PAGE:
In California, school districts can remove a teacher accused of serious misconduct from the classroom, but must put them on paid leave through the dismissal process — and during appeals — if the employee contests the action.
Senator Alex Padilla (D-Pacoima) wants to change that.
“Such cases should not be allowed to languish in a process that can last for years and consume significant school resources,” said Padilla when he introduced Senate Bill 10 last December.
Padilla's bill focuses exclusively on teachers who commit crimes against children involving sex, drugs or violence. It would suspend payment to teachers in those kind of cases after a school board votes for dismissal. If the dismissal gets overturned on appeal, the teacher would receive back-pay.
SB 10 would also expand the type of evidence that can be included in hearings on misconduct. Current law bans evidence older than four years. Padilla thinks excluding older evidence can conceal “a history of inappropriate and potentially criminal behavior.”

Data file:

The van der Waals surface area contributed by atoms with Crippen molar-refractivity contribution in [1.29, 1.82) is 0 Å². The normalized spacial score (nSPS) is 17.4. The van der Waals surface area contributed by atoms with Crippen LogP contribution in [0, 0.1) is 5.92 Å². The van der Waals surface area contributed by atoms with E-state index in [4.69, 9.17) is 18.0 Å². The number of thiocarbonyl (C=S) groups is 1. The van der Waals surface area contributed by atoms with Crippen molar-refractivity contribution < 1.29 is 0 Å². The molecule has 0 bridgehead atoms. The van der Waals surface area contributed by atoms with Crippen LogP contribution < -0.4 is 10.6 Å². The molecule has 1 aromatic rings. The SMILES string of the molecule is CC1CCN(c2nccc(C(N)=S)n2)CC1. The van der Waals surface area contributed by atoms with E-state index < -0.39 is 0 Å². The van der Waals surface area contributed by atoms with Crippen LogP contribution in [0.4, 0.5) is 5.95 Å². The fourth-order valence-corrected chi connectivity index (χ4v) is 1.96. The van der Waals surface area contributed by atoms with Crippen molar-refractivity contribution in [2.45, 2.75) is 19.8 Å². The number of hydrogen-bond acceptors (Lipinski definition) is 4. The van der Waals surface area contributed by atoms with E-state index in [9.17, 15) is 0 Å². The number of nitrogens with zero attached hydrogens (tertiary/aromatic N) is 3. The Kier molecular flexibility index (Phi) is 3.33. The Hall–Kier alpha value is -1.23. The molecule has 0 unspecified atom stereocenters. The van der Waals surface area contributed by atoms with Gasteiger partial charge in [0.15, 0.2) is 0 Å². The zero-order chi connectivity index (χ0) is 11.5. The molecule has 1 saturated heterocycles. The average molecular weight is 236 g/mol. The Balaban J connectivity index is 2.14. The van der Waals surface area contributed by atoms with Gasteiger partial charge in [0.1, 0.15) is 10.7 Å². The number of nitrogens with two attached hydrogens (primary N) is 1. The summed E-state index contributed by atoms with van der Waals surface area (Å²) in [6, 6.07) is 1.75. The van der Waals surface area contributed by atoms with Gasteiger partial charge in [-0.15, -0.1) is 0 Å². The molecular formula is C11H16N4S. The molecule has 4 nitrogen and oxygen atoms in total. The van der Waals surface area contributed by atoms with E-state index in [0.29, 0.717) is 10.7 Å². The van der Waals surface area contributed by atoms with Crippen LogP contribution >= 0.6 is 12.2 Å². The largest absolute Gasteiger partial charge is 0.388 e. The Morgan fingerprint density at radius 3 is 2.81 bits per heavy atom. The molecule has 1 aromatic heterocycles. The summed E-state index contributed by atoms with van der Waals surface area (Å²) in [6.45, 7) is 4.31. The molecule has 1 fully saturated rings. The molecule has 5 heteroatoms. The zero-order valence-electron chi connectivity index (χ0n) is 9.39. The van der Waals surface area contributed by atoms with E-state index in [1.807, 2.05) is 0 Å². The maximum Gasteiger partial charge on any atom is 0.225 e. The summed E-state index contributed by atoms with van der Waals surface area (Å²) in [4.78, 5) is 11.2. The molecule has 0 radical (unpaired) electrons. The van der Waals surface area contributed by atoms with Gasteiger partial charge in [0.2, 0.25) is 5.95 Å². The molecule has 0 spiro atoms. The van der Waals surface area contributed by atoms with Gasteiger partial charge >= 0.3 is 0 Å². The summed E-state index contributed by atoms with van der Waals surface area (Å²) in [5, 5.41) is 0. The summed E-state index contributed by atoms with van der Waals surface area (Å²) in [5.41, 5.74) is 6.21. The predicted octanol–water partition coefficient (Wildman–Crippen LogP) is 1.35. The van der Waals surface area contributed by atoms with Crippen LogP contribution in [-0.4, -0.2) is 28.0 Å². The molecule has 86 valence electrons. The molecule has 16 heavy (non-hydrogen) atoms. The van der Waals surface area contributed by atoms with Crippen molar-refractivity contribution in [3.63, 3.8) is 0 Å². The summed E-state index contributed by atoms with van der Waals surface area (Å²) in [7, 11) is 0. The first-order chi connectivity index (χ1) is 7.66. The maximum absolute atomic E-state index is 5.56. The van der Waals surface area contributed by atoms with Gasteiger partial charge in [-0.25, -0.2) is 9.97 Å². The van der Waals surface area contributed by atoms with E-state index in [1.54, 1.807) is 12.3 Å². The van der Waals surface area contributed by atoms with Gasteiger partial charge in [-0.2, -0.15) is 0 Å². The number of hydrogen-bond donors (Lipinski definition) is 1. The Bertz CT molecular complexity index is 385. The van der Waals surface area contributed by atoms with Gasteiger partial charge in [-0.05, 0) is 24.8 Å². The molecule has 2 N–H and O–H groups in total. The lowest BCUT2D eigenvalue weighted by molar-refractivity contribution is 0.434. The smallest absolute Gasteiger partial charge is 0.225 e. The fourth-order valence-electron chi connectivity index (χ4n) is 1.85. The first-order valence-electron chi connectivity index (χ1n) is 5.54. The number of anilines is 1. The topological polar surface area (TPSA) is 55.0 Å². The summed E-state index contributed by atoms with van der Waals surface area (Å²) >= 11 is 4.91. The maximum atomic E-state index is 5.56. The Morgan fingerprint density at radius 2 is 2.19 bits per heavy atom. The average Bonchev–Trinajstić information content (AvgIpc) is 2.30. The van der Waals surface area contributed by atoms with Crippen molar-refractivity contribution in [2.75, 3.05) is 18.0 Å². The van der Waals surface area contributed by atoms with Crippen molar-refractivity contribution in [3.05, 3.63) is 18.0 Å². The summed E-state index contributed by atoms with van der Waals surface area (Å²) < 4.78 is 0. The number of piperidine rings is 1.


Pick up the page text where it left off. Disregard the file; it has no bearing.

Padilla pushed for the same changes last legislative session, but his bill died in committee.
The California Teachers Association opposed changes it said would violate the due process rights of teachers.
A state audit on teacher dismissals in LAUSD released in December found that the cost and length of dismissals encourages officials to settle with accused employees.
On Thursday, 57-year-old Robert Pimentel pleaded not guilty to charges that he fondled some of his female students and a co-worker at George De La Torre Jr. Elementary School.
KPCC has confirmed that Pimentel was a volunteer soccer coach for six years with the American Youth Soccer Organization.